President Barack Obama seemed a touch testy when he made his now famous “not even a smidgen of corruption” remark about the IRS to Fox News in February. There was no evidence at all that the IRS was used for political targeting, he made clear. Rather, there were just some folks down at the IRS who were “confused” about how to implement the law governing some kinds of tax-exempt groups.
Shucks, that makes sense, I guess. Hey, tax law is complicated. Besides, you know how those people in Cincinnati are. And those IRS people? They’re self-starters, almost Silicon Valley free-thinkers. They hold up things and ask questions whenever they feel like it. Sure.
But when the key figure (Lois Lerner) fired the opening shot by planting a question in the audience at an American Bar Association tax meeting? You wonder. When that same figure repeatedly took the Fifth—after flatly expressing her innocence, which some legal experts say waived her Fifth Amendment rights? You wonder.
When thousands of emails go missing, you wonder. When the missing emails were from 2009 to 2011, you wonder. When the long ago (alleged) computer crash occurred in 2011, but was just now revealed despite a year-long federal investigation? You wonder.
Whatever your tech savvy about emails, computers, servers, and IT issues, you wonder. When the IRS says it spent $10 million (of taxpayer money) trying to find those emails, you wonder. Well, at least you wonder a smidgen. After all, the IRS would surely be able to find our something about a taxpayer. Go figure.
Congress requested all Ms. Lerner’s emails from early 2009 to April 2011. After promising to turn them over, on Friday the 13th, the IRS said it can’t find them. House Oversight and Government Reform Committee Chairman Darrell Issa (R-Calif.) wonders, noting:
“Isn’t it convenient for the Obama Administration that the IRS now says it has suddenly realized it lost Lois Lerner’s emails requested by Congress and promised by Commissioner John Koskinen? Do they really expect the American people to believe that, after having withheld these emails for a year, they’re just now realizing the most critical time period is missing?”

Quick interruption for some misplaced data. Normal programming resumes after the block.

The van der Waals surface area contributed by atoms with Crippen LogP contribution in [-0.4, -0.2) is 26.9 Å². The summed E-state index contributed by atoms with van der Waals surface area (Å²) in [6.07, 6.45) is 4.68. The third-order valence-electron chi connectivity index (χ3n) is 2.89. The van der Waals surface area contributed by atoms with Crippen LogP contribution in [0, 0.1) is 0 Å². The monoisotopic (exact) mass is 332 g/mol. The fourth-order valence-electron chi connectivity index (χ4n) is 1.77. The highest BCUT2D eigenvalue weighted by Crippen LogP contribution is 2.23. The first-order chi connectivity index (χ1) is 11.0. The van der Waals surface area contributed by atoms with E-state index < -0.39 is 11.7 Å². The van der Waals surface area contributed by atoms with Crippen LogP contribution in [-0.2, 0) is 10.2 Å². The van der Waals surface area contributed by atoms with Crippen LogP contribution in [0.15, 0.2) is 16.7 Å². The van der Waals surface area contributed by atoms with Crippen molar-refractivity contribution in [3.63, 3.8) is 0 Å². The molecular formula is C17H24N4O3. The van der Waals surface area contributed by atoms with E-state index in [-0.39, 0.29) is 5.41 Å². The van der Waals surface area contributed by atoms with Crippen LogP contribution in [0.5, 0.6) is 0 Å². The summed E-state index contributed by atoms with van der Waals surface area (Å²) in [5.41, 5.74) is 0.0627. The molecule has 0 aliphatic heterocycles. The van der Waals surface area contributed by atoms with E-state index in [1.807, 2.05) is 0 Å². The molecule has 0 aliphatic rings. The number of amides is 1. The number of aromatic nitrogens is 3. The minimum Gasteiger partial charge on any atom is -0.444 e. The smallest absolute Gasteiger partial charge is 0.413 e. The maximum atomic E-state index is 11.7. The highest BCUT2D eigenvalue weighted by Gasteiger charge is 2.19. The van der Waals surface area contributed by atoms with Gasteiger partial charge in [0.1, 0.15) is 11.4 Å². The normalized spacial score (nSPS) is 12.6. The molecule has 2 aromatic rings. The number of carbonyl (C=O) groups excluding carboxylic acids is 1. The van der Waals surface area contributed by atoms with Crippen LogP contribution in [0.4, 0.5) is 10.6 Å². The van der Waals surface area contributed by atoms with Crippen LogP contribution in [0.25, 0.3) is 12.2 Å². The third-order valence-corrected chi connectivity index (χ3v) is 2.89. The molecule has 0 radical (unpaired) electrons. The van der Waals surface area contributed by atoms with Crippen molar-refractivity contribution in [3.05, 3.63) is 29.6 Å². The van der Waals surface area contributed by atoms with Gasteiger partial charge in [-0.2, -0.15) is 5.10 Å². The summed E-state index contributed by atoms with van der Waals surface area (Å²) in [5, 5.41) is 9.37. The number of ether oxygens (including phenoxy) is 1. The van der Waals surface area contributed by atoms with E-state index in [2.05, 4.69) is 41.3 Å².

Rep. Issa wonders, and alludes to the fairy tale about rogue ‘mismanagement’ in one IRS office: “If there wasn’t nefarious conduct that went much higher than Lois Lerner in the IRS targeting scandal, why are they playing these games?” Rep. Dave Camp, R-Mich., Chairman of the House Ways and Means Committee, wonders: “There needs to be an immediate investigation and forensic audit by Department of Justice as well as the inspector general.”
Meanwhile, Rep. Steve Stockman (R-Texas) wonders. He wrote a letter to the National Security Agency asking the NSA to turn over all the metadata it has collected on the email accounts of Ms. Lerner from January 2009 to April 2011. Rep. Stockman’s press release says, “The metadata will establish who Lerner contacted and when, which helps investigators determine the extent of illegal activity by the IRS.”
I want to believe the best of all the individuals involved in this mess. But I can’t help but wonder. And with no offense to anyone who was unfairly targeted, spent money and energy responding to tax exemption hassles, the cover-up–it doesn’t seem unfair to use that word at this point–seems worse than the crime. Don’t these people work for us, not the reverse?
Indeed, whatever your political view or tolerance for coincidence, isn’t it time to trust but verify?
You can reach me at Wood@WoodLLP.com. This discussion is not intended as legal advice, and cannot be relied upon for any purpose without the services of a qualified professional.
via The Tax Lawyer http://ift.tt/1pYTp5j